The short–term and long–term interests of a business often conflict; when they do, the morally preferable act is usua...

Meredith on November 6, 2019

Why B

I chose D. What's wrong with D and what makes B right?

1 Reply

on November 7, 2019

Hey @Meredith,

"Which of the following, if assumed, enables the conclusion of the argument to be properly drawn?" When we are given this question stem, we know that, as it stands, the conclusion cannot be properly drawn. There is something missing. Let's examine how the argument fits together.

Premise: Short-term and long-term interests often conflict.

Premise: The morally preferable act is usually the one that serves the long-term interest.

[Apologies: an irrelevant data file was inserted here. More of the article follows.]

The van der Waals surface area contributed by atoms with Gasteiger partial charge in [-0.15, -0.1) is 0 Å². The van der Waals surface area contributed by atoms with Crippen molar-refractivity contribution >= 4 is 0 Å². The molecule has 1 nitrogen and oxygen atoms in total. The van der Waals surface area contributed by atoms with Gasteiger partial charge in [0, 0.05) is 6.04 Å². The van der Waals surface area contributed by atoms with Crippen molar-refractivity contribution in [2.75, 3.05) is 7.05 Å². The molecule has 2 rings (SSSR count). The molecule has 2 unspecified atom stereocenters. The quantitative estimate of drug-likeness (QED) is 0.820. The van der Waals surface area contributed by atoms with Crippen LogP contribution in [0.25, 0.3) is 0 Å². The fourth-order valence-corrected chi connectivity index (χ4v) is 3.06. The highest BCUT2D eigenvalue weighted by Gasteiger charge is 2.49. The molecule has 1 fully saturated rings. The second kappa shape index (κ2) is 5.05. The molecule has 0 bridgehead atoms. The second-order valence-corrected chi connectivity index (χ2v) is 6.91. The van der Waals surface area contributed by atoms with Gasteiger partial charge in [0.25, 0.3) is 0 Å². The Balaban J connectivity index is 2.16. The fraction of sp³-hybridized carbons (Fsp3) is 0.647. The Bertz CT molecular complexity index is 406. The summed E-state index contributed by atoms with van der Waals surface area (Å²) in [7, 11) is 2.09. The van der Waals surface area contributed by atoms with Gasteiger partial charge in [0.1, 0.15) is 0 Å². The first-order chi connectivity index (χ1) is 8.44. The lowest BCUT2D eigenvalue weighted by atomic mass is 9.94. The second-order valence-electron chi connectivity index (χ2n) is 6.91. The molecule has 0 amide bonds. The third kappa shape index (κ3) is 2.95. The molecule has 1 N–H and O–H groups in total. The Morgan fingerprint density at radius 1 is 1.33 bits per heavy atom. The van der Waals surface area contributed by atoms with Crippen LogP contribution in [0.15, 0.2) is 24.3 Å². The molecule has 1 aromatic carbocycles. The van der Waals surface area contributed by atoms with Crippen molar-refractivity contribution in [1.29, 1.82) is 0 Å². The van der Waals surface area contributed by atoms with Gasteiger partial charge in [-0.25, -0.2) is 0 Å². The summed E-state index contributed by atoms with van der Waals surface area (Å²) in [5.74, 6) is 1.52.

Conclusion: Businesses often have compelling reasons to execute the morally preferable act (the long-term interests).

What are we missing here? I know nothing about compelling reasons. We need something that connects compelling reasons to the morally preferable act. This will likely involve the long-term interest.

One problem with D is that it gives us nothing about compelling reasons, which is a critical part of the conclusion. We already know that short-term and long-term interests often conflict. However, does the argument require that they "usually conflict?" No it does not.

B gives us the connection that we need. If the long-term interests often provide compelling reasons, then we can conclude that the morally preferable act often has compelling reasons.